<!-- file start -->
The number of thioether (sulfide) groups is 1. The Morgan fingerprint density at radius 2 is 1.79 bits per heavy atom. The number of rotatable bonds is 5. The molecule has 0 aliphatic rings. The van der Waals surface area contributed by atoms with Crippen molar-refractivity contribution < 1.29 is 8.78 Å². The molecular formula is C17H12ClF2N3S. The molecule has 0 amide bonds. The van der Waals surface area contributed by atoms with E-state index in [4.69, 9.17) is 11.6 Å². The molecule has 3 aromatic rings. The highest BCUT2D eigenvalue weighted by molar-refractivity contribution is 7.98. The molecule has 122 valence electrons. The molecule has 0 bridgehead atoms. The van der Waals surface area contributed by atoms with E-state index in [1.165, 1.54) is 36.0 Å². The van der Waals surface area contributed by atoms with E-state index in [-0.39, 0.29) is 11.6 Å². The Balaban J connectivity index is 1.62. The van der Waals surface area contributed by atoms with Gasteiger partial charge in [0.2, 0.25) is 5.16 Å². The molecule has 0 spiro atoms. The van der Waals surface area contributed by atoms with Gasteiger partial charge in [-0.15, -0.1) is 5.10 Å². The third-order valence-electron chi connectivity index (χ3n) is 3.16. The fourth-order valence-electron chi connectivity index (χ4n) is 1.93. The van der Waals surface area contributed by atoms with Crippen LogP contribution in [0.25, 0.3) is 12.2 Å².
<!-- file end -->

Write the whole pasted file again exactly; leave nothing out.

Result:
The number of thioether (sulfide) groups is 1. The Morgan fingerprint density at radius 2 is 1.79 bits per heavy atom. The number of rotatable bonds is 5. The molecule has 0 aliphatic rings. The van der Waals surface area contributed by atoms with Crippen molar-refractivity contribution < 1.29 is 8.78 Å². The molecular formula is C17H12ClF2N3S. The molecule has 0 amide bonds. The van der Waals surface area contributed by atoms with E-state index in [4.69, 9.17) is 11.6 Å². The molecule has 3 aromatic rings. The highest BCUT2D eigenvalue weighted by molar-refractivity contribution is 7.98. The molecule has 122 valence electrons. The molecule has 0 bridgehead atoms. The van der Waals surface area contributed by atoms with E-state index in [1.165, 1.54) is 36.0 Å². The van der Waals surface area contributed by atoms with E-state index in [-0.39, 0.29) is 11.6 Å². The Balaban J connectivity index is 1.62. The van der Waals surface area contributed by atoms with Gasteiger partial charge in [0.2, 0.25) is 5.16 Å². The molecule has 0 spiro atoms. The van der Waals surface area contributed by atoms with Gasteiger partial charge in [-0.15, -0.1) is 5.10 Å². The third-order valence-electron chi connectivity index (χ3n) is 3.16. The fourth-order valence-electron chi connectivity index (χ4n) is 1.93. The van der Waals surface area contributed by atoms with Crippen LogP contribution in [0.25, 0.3) is 12.2 Å².